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The House on Tuesday overwhelmingly passed a resolution pledging unfailing support for Israel, condemning antisemitism and declaring that the country is neither racist nor an apartheid state, in an implicit rebuke of Democrats who have criticized the nation ahead of an address by its president to a joint session of Congress.
Republican members raced to put the resolution on the floor this week after Representative Pramila Jayapal, Democrat of Washington and the head of the Congressional Progressive Caucus, called Israel “a racist state,” prompting condemnations from leaders of both parties. Ms. Jayapal later walked back her comments, saying that she had not meant to condemn the idea of Israel but only the policies of its current government, but the G.O.P. pushed ahead with the vote anyway, in a move Democrats denounced as politically opportunistic even as most lined up to support it.
Ten Democrats declined to back the resolution, which passed by a vote of 412 to 9, with one voting “present.” Ms. Jayapal supported it.
Just one lawmaker stood up on the House floor to argue against the measure, underscoring both the broad support for Israel in Congress and a belief among many of its critics that there is no tolerance on Capitol Hill for airing their views.
“Israel is an apartheid state,” Representative Rashida Tlaib, a Michigan Democrat and the first Palestinian American woman elected to Congress, said in an emotional speech on the House floor Wednesday. “This is not made up,” she added, citing determinations from United Nations officials, Human Rights Watch, Amnesty International and the Israeli human rights organization B’Tselem that Israel’s treatment of Palestinians amounted to apartheid.
“The government is deeply problematic in the way that they are proceeding in the structure of oppression,” Ms. Tlaib continued. “This is about speaking up against violence. Congress must stop funding apartheid.”
The debate unfolded as President Joe Biden welcomed President Isaac Herzog of Israel at the White House, a day before Mr. Herzog was slated to address a joint session of Congress and at a fraught moment in U.S.-Israel relations.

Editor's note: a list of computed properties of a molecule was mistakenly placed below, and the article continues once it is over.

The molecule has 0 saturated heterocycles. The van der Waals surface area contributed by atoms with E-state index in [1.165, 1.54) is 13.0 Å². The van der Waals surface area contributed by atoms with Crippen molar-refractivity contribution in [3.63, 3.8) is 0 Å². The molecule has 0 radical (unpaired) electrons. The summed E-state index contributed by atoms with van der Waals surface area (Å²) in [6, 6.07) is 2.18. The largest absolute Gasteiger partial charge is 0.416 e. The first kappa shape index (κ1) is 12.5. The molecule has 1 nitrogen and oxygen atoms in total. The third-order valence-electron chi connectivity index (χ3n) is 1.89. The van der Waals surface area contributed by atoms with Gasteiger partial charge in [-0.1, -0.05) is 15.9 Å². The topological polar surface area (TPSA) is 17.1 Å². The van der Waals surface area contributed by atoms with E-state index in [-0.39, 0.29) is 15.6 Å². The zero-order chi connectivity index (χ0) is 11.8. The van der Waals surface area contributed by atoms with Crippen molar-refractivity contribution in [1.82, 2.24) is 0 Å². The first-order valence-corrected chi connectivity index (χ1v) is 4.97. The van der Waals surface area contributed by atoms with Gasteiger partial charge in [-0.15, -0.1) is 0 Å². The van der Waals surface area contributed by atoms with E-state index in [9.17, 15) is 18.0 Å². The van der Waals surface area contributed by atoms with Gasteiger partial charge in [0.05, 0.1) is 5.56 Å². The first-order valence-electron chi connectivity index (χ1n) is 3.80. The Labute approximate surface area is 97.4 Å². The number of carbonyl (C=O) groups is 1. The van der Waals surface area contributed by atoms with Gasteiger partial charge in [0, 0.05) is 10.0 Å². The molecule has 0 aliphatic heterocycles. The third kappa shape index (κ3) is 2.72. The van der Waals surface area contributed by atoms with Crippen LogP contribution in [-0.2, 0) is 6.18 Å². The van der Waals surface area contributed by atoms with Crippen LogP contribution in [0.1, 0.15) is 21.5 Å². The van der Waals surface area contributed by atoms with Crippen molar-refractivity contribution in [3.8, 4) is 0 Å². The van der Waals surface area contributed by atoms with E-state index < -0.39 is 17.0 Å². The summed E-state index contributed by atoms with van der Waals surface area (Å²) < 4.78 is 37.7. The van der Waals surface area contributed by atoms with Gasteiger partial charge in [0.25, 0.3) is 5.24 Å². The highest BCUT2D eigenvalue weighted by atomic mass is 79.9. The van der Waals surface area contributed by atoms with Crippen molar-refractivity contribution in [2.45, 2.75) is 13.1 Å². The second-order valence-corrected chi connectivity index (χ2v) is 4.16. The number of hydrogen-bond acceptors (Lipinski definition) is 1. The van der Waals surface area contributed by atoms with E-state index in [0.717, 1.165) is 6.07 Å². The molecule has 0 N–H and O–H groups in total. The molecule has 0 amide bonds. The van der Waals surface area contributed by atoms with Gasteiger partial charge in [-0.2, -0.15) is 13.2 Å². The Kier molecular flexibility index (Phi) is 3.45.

And while the vote was lopsided in favor, the number of Democrats who went on the record against the resolution, which also rejected “all forms of antisemitism and xenophobia,” was striking, underscoring a growing boldness on the left for challenging Israel even at the risk of being branded a bigot. Along with Ms. Tlaib, the opponents were: Representatives Jamaal Bowman and Alexandria Ocasio-Cortez, both of New York; Cori Bush of Missouri; Andre Carson of Indiana; Summer Lee of Pennsylvania; Ilhan Omar of Minnesota; Ayanna Pressley of Massachusetts; and Delia Ramirez of Illinois.
Representative Betty McCollum of Minnesota voted present, declining to register a position.
Most other Democrats argued forcefully in favor of the measure.
“Israel is not perfect; it has challenges and policies that are openly criticized, often by the Israeli people themselves,” said Representative Kathy Manning, Democrat of North Carolina, who voted for the resolution. “But Israel is not now and never has been a racist state. That characterization is contrary to the facts. It is an untrue and unfair characterization that slanders our strongest ally in the region.”
Representative Michael McCaul, Republican of Texas and the chairman of the Foreign Affairs Committee, argued the resolution was necessary to combat “small-minded” opinions about Israel and ensure that Congress continues “rejecting false accusations and repulsive anti-Israel statements.”